Gender essentialism and occupational segregation in insolvency practice

Yvonne Joyce, Stephen Walker

Research output: Contribution to journalArticlepeer-review


Advances towards egalitarianism in professional recruitment may be offset by processes of occupational re-segregation. Drawing on gender theory this paper investigates horizontal segregation in the UK insolvency profession, as revealed through the lived experiences of female and male practitioners. It is shown that horizontal segregation pervades at different levels of practice and is undergirded by various elements of gender essentialism. Physical essentialism explains why insolvency practice has been traditionally gendered male. Interactional essentialism combines with the management of work-life balance to define the subfields of corporate and personal insolvency as masculine and feminine respectively. Gender essentialist assumptions also pervade the distribution of roles and the allocation of work tasks. Networks are identified as arenas for the reproduction and perpetuation of occupational segregation. The findings indicate the continuing potency of gender in everyday professional life, and suggest the limitations of diversity-orientated policies and the complexities of formulating transformative agendas.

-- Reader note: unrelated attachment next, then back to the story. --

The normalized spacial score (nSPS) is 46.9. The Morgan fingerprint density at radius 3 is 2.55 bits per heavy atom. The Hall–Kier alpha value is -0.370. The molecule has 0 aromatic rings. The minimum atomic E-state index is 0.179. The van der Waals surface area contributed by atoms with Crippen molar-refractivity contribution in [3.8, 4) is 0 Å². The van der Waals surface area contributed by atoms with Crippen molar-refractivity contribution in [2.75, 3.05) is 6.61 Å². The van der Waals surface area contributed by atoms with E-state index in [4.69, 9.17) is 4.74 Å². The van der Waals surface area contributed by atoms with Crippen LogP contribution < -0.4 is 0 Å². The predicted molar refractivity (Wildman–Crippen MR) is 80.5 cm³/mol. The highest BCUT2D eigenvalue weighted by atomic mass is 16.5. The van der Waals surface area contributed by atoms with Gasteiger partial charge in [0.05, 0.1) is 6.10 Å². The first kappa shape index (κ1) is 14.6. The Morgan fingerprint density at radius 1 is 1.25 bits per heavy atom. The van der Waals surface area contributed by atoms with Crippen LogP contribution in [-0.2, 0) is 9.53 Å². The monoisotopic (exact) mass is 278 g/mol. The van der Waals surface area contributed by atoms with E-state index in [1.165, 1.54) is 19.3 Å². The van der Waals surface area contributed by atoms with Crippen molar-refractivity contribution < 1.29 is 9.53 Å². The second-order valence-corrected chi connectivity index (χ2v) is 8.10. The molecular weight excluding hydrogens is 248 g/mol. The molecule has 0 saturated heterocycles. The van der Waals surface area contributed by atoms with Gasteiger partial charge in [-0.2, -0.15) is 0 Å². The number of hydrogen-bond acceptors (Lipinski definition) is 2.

Original languageEnglish
Pages (from-to)41-60
Number of pages20
JournalAccounting, Organizations and Society
Issue number1
Early online date20 Dec 2014
Publication statusPublished - Jan 2015


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